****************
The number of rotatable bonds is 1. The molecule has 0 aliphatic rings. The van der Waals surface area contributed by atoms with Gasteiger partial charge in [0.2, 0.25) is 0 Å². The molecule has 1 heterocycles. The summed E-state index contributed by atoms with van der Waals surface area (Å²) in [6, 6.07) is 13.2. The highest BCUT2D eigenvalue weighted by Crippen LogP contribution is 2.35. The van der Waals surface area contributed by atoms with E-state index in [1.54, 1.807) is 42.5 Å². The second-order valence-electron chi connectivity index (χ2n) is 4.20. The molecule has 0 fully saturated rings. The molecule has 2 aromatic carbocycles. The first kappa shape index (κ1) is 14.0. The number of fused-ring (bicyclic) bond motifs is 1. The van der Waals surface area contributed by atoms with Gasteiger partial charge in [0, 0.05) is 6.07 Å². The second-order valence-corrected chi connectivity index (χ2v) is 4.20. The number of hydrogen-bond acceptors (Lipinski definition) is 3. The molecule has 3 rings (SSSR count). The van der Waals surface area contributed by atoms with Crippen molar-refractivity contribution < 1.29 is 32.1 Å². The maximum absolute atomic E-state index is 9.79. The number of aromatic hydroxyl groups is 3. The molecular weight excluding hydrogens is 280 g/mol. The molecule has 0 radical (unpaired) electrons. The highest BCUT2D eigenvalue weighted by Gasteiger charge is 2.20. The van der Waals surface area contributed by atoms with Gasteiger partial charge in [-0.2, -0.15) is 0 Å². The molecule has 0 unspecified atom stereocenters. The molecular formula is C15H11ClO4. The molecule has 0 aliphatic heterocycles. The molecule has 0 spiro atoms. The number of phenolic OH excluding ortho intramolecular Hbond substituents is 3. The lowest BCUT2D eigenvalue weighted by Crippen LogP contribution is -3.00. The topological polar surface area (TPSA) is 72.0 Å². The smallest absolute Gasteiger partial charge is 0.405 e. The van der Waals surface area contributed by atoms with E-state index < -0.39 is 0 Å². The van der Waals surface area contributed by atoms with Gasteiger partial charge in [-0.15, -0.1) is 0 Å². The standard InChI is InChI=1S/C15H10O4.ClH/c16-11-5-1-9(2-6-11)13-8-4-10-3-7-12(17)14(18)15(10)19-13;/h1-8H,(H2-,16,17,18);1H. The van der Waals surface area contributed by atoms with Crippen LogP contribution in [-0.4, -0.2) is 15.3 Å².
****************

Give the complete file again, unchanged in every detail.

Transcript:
The number of rotatable bonds is 1. The molecule has 0 aliphatic rings. The van der Waals surface area contributed by atoms with Gasteiger partial charge in [0.2, 0.25) is 0 Å². The molecule has 1 heterocycles. The summed E-state index contributed by atoms with van der Waals surface area (Å²) in [6, 6.07) is 13.2. The highest BCUT2D eigenvalue weighted by Crippen LogP contribution is 2.35. The van der Waals surface area contributed by atoms with E-state index in [1.54, 1.807) is 42.5 Å². The second-order valence-electron chi connectivity index (χ2n) is 4.20. The molecule has 0 fully saturated rings. The molecule has 2 aromatic carbocycles. The first kappa shape index (κ1) is 14.0. The number of fused-ring (bicyclic) bond motifs is 1. The van der Waals surface area contributed by atoms with Gasteiger partial charge in [0, 0.05) is 6.07 Å². The second-order valence-corrected chi connectivity index (χ2v) is 4.20. The number of hydrogen-bond acceptors (Lipinski definition) is 3. The molecule has 3 rings (SSSR count). The van der Waals surface area contributed by atoms with Crippen molar-refractivity contribution < 1.29 is 32.1 Å². The maximum absolute atomic E-state index is 9.79. The number of aromatic hydroxyl groups is 3. The molecular weight excluding hydrogens is 280 g/mol. The molecule has 0 radical (unpaired) electrons. The highest BCUT2D eigenvalue weighted by Gasteiger charge is 2.20. The van der Waals surface area contributed by atoms with Gasteiger partial charge in [-0.2, -0.15) is 0 Å². The molecule has 0 unspecified atom stereocenters. The molecular formula is C15H11ClO4. The molecule has 0 aliphatic heterocycles. The molecule has 0 spiro atoms. The number of phenolic OH excluding ortho intramolecular Hbond substituents is 3. The lowest BCUT2D eigenvalue weighted by Crippen LogP contribution is -3.00. The topological polar surface area (TPSA) is 72.0 Å². The smallest absolute Gasteiger partial charge is 0.405 e. The van der Waals surface area contributed by atoms with E-state index < -0.39 is 0 Å². The van der Waals surface area contributed by atoms with Gasteiger partial charge in [-0.15, -0.1) is 0 Å². The standard InChI is InChI=1S/C15H10O4.ClH/c16-11-5-1-9(2-6-11)13-8-4-10-3-7-12(17)14(18)15(10)19-13;/h1-8H,(H2-,16,17,18);1H. The van der Waals surface area contributed by atoms with Crippen LogP contribution in [-0.4, -0.2) is 15.3 Å².